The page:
Advantech WebAccess RCE flaw still exploitable, exploit code available
A vulnerability in Advantech WebAccess, a web browser-based software package for human-machine interfaces (HMI) and supervisory control and data acquisition (SCADA) systems, allows attackers to remotely executed commands with administrator privileges on vulnerable systems.
The flaw (CVE-2017-16720) was supposed to be and was purportedly patched, but Tenable researchers claim otherwise. And what’s even worse, an exploit for it that works out-of-the-box has been available online for nearly six months.
In January 2018, Advantech pushed out version 8.3 of the WebAccess software to fix a variety of more or less severe flaws, including CVE-2017-16720. At the time there were no known public exploits specifically targeting those vulnerabilities.
The exploit for CVE-2017-16720 was released in March and in May Tenable researchers discovered that versions 8.3 and 8.3.1 (released in January and May, respectively) still sported that specific security hole.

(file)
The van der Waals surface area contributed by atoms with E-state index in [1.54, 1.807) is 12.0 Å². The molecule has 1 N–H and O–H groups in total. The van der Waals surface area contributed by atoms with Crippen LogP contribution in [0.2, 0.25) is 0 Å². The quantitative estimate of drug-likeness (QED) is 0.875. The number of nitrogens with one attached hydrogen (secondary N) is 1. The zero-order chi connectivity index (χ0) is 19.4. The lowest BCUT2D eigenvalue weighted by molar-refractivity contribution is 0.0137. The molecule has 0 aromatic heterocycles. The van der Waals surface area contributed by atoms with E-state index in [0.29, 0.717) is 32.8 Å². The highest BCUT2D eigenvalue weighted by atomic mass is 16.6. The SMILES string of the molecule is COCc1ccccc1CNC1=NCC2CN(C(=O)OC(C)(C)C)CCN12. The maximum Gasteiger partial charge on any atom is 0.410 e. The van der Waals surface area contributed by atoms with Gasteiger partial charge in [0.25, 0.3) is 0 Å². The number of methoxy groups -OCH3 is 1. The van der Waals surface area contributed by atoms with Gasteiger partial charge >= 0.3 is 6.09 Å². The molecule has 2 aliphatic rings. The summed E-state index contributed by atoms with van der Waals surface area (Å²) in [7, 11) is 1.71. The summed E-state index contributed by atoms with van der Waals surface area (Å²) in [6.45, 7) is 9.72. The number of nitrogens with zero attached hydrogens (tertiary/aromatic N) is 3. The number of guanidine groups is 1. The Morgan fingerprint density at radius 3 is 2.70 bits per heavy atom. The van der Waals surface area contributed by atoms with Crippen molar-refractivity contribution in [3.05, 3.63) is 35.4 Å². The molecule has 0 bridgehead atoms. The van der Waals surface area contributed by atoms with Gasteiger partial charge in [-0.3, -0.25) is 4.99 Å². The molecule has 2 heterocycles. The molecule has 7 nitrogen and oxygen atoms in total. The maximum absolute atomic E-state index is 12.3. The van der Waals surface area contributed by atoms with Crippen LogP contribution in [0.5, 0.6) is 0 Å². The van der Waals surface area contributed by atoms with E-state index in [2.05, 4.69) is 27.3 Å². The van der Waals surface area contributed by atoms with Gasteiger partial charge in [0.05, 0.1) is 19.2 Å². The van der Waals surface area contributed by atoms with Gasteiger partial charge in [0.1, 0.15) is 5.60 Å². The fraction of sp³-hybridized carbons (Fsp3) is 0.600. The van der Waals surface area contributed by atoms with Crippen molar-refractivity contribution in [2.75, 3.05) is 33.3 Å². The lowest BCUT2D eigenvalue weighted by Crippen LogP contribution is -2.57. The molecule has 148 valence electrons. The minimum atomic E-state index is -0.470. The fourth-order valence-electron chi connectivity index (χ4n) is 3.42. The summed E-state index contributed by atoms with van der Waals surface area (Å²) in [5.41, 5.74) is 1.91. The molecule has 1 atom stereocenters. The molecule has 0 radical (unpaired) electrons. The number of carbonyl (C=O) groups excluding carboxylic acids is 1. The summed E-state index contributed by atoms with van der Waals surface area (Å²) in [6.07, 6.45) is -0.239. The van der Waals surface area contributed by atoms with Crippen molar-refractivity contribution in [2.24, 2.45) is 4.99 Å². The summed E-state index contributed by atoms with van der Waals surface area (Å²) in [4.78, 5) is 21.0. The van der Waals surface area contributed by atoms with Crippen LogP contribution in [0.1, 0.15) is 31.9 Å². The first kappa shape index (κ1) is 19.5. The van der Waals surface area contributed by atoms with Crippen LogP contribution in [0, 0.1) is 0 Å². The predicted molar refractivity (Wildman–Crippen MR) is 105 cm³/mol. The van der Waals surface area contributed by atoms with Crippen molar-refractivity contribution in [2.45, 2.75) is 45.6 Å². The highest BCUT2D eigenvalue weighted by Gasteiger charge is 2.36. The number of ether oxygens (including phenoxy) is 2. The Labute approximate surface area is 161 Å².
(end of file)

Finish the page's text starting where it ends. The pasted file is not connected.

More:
Advantech then released version 8.3.2 of the package and, once again, the flaw remained exploitable.
“This vulnerability allows for remote command execution via the Remote Procedure Call (RPC) protocol over TCP port 4592. By utilizing malicious Distributed Computing Environment / Remote Procedure Calls (DCERPC), the webvrpcs.exe service will pass command line instructions to the host,” Tenable explains.
“The webvrpcs.exe service runs with administrator access rights, which means an attacker can take control of an asset at that privilege level.”
Researcher Chris Lyne found 38 vulnerable, Internet-facing instances of WebAccess via Shodan (that number is currently down to 33).
“These results certainly don’t represent the total number of WebAccess installations across the globe, but it is clear that the product is being used in at least five countries. Given that this software is used in critical infrastructure sectors (such as critical manufacturing, energy, water and wastewater systems), this type of cyber exposure creates the potential for significant impact,” he noted. So it’s possible that some of those have already been hit with the exploit.
More information about the flaw, its root cause and exploitation steps can be found in his post.
According to information provided by ICS-CERT, Advantech is planning to issue a fix for the flaw in September. In the meantime, users should minimize network exposure for all control system devices and systems and ensure that they are not accessible from the Internet.